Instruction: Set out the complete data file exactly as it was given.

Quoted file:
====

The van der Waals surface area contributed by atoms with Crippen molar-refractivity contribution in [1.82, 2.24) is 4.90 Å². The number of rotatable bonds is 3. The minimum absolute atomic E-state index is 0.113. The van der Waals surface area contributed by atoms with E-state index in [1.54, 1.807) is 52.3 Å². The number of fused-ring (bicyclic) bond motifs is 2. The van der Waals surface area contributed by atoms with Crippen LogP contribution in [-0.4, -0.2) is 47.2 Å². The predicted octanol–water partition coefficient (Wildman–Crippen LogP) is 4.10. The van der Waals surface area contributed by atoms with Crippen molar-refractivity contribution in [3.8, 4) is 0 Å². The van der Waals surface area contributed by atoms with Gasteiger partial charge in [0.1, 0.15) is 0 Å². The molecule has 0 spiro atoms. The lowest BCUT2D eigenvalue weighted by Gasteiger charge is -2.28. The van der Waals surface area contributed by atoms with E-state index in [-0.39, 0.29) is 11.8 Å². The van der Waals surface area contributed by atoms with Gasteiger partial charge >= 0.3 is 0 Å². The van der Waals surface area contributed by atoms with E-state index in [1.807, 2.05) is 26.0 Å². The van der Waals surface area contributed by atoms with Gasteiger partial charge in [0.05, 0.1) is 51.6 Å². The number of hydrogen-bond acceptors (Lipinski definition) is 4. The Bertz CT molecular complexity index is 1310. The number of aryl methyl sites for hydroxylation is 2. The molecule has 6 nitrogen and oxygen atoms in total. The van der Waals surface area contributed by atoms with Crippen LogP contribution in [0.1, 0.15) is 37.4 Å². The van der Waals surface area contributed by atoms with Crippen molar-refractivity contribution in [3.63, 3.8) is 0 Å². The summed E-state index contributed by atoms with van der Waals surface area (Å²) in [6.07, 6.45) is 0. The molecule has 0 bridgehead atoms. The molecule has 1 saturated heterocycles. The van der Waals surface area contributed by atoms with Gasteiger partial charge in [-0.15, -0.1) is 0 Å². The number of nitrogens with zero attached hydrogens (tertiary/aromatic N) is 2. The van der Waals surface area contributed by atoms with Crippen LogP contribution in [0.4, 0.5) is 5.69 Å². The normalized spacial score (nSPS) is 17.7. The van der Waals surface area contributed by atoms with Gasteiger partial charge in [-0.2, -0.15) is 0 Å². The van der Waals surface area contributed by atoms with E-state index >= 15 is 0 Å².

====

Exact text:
The van der Waals surface area contributed by atoms with Crippen molar-refractivity contribution in [1.82, 2.24) is 4.90 Å². The number of rotatable bonds is 3. The minimum absolute atomic E-state index is 0.113. The van der Waals surface area contributed by atoms with E-state index in [1.54, 1.807) is 52.3 Å². The number of fused-ring (bicyclic) bond motifs is 2. The van der Waals surface area contributed by atoms with Crippen LogP contribution in [-0.4, -0.2) is 47.2 Å². The predicted octanol–water partition coefficient (Wildman–Crippen LogP) is 4.10. The van der Waals surface area contributed by atoms with Crippen molar-refractivity contribution in [3.8, 4) is 0 Å². The van der Waals surface area contributed by atoms with Gasteiger partial charge in [0.1, 0.15) is 0 Å². The molecule has 0 spiro atoms. The lowest BCUT2D eigenvalue weighted by Gasteiger charge is -2.28. The van der Waals surface area contributed by atoms with E-state index in [-0.39, 0.29) is 11.8 Å². The van der Waals surface area contributed by atoms with Gasteiger partial charge >= 0.3 is 0 Å². The van der Waals surface area contributed by atoms with E-state index in [1.807, 2.05) is 26.0 Å². The van der Waals surface area contributed by atoms with Gasteiger partial charge in [0.05, 0.1) is 51.6 Å². The number of hydrogen-bond acceptors (Lipinski definition) is 4. The Bertz CT molecular complexity index is 1310. The number of aryl methyl sites for hydroxylation is 2. The molecule has 6 nitrogen and oxygen atoms in total. The van der Waals surface area contributed by atoms with Crippen LogP contribution in [0.1, 0.15) is 37.4 Å². The van der Waals surface area contributed by atoms with Crippen molar-refractivity contribution in [3.63, 3.8) is 0 Å². The summed E-state index contributed by atoms with van der Waals surface area (Å²) in [6.07, 6.45) is 0. The molecule has 0 bridgehead atoms. The molecule has 1 saturated heterocycles. The van der Waals surface area contributed by atoms with Gasteiger partial charge in [-0.15, -0.1) is 0 Å². The number of nitrogens with zero attached hydrogens (tertiary/aromatic N) is 2. The van der Waals surface area contributed by atoms with Crippen LogP contribution in [0.4, 0.5) is 5.69 Å². The normalized spacial score (nSPS) is 17.7. The van der Waals surface area contributed by atoms with Gasteiger partial charge in [-0.2, -0.15) is 0 Å². The van der Waals surface area contributed by atoms with E-state index >= 15 is 0 Å².